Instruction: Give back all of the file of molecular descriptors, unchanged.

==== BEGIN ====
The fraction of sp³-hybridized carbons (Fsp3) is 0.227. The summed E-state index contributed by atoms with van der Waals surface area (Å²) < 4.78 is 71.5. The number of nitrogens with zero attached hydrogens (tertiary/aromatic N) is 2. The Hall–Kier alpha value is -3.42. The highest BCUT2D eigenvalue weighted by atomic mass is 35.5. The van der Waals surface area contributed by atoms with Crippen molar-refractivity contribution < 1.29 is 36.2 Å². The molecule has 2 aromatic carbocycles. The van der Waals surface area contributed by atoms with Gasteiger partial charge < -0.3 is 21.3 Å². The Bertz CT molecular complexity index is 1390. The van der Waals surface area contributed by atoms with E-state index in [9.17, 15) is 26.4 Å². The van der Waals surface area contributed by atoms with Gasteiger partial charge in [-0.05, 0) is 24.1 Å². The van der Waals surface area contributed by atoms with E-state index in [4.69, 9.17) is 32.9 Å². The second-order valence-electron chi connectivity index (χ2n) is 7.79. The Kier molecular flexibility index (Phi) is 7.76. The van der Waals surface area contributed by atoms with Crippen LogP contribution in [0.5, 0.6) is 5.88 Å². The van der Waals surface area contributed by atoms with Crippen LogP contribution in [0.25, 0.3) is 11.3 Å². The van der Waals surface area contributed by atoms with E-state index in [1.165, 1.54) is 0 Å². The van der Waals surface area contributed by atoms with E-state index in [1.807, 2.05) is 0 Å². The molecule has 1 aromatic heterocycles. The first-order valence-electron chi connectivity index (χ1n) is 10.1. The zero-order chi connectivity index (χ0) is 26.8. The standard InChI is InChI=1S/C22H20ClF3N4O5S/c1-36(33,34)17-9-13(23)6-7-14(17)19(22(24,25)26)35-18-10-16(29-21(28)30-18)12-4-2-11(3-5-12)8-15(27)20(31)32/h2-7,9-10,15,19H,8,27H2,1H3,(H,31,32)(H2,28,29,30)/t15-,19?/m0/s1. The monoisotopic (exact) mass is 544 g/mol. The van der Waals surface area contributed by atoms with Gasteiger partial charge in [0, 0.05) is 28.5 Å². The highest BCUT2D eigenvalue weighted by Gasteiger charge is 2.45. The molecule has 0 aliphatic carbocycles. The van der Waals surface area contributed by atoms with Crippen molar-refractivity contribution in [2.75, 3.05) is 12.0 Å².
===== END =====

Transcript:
The fraction of sp³-hybridized carbons (Fsp3) is 0.227. The summed E-state index contributed by atoms with van der Waals surface area (Å²) < 4.78 is 71.5. The number of nitrogens with zero attached hydrogens (tertiary/aromatic N) is 2. The Hall–Kier alpha value is -3.42. The highest BCUT2D eigenvalue weighted by atomic mass is 35.5. The van der Waals surface area contributed by atoms with Crippen molar-refractivity contribution < 1.29 is 36.2 Å². The molecule has 2 aromatic carbocycles. The van der Waals surface area contributed by atoms with Gasteiger partial charge < -0.3 is 21.3 Å². The Bertz CT molecular complexity index is 1390. The van der Waals surface area contributed by atoms with E-state index in [9.17, 15) is 26.4 Å². The van der Waals surface area contributed by atoms with Gasteiger partial charge in [-0.05, 0) is 24.1 Å². The van der Waals surface area contributed by atoms with E-state index in [4.69, 9.17) is 32.9 Å². The second-order valence-electron chi connectivity index (χ2n) is 7.79. The Kier molecular flexibility index (Phi) is 7.76. The van der Waals surface area contributed by atoms with Crippen LogP contribution in [0.5, 0.6) is 5.88 Å². The van der Waals surface area contributed by atoms with Crippen LogP contribution in [0.25, 0.3) is 11.3 Å². The van der Waals surface area contributed by atoms with E-state index in [1.165, 1.54) is 0 Å². The van der Waals surface area contributed by atoms with E-state index in [1.807, 2.05) is 0 Å². The molecule has 1 aromatic heterocycles. The first-order valence-electron chi connectivity index (χ1n) is 10.1. The zero-order chi connectivity index (χ0) is 26.8. The standard InChI is InChI=1S/C22H20ClF3N4O5S/c1-36(33,34)17-9-13(23)6-7-14(17)19(22(24,25)26)35-18-10-16(29-21(28)30-18)12-4-2-11(3-5-12)8-15(27)20(31)32/h2-7,9-10,15,19H,8,27H2,1H3,(H,31,32)(H2,28,29,30)/t15-,19?/m0/s1. The monoisotopic (exact) mass is 544 g/mol. The van der Waals surface area contributed by atoms with Gasteiger partial charge in [0, 0.05) is 28.5 Å². The highest BCUT2D eigenvalue weighted by Gasteiger charge is 2.45. The molecule has 0 aliphatic carbocycles. The van der Waals surface area contributed by atoms with Crippen molar-refractivity contribution in [2.75, 3.05) is 12.0 Å².